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UPDATED: BC gangster Gianis finally has his luck run out

Officers located the man around 2:00 a.m. near a river.




A BC gangster who survived an assassination attempt in Kelowna on the weekend has finally seen his dance with the Grim Reaper come to an end.

Kyle Gianis – who survived the fourth assassination attempt on his life on the weekend – killed himself after stabbing two women at a campsite near Enderby, say RCMP.

RCMP said they were called about a double stabbing about midnight on Monday in the small town.

Gianis was reportedly acting in an erratic manner.

The area was cordoned off and a search was launched for him which included the use of a police dog.

Officers located Gianis around 2:00 a.m. down an embankment near a river, in medical distress due to what appeared to be self-inflicted injuries.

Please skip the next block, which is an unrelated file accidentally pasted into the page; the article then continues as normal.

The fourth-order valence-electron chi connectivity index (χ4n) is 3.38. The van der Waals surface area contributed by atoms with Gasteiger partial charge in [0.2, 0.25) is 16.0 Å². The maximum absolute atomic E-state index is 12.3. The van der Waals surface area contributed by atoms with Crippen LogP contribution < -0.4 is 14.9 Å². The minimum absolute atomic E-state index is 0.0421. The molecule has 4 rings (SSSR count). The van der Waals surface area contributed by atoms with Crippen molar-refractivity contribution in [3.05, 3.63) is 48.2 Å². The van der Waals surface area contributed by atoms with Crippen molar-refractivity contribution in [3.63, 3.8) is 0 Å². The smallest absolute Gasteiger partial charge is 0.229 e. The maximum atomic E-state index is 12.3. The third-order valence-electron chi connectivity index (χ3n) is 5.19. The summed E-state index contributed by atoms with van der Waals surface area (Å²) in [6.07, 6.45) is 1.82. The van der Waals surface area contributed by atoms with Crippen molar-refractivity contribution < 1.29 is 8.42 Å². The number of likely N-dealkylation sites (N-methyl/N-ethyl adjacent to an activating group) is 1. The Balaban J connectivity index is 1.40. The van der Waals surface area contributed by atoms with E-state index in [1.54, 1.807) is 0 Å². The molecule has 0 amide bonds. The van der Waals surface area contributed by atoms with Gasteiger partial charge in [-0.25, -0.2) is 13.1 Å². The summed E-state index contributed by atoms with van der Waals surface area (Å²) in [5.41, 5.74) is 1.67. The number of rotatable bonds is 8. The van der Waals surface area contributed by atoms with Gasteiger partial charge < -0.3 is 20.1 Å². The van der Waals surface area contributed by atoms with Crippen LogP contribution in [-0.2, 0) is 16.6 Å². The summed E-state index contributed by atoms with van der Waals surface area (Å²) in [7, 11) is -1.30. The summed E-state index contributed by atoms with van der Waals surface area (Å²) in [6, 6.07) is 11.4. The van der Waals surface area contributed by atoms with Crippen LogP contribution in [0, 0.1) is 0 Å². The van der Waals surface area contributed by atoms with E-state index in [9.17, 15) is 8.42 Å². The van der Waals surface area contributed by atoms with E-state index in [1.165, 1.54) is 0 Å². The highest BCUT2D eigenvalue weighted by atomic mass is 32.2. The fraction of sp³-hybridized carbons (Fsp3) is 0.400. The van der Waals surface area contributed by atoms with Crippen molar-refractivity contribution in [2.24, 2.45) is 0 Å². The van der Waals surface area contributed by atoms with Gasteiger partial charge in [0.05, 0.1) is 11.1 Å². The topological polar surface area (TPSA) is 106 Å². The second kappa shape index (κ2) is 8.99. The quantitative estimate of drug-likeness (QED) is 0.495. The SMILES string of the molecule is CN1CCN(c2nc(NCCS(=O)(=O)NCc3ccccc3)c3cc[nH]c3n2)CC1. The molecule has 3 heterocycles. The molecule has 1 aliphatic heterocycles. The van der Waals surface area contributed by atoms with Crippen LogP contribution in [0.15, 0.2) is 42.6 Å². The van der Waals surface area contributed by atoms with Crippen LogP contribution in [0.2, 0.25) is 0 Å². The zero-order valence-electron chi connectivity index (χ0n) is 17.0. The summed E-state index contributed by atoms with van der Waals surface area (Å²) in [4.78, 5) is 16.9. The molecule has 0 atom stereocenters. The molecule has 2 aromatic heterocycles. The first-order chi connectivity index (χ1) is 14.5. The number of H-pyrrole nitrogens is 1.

Despite the efforts of police and medical personnel, he died at the scene.

Gianis had earlier survived the fourth unsuccessful attempt on his life and the second time he has been shot in four months.

Kelowna RCMP rushed to the shooting in the area of Pandosy Street and KLO Road in Kelowna just before 7 p.m. Saturday.

Both victims – Gianis and an unnamed 25-year-old male – were transported to the hospital.

Gianis, who has been skirting the Grim Reaper for years, was treated for non-life-threatening injuries and released.

The 25-year-old remained in the hospital as of Monday.

“We have reason to believe this was a targeted attack on these two men,” said Insp. Beth McAndie of the Kelowna RCMP.

“Because of his criminal activities and associates, Mr. Gianis poses a threat to our community and the public in general, and we are putting all our resources into investigating this newest incident.”

Witnesses reported a man fleeing the area in a silver SUV, and while investigating the scene, police officers discovered what is believed to be an undetonated bomb. The area was immediately cordoned off.

The repeated attempts on his life seem to fall on deaf ears when it comes to Gianis, who has survived a number of assassination attempts. The most recent taking place in March when he was shot outside of a Global Fitness, in Kelowna.

He quickly took to social media to mock his would-be killers, reported Postmedia.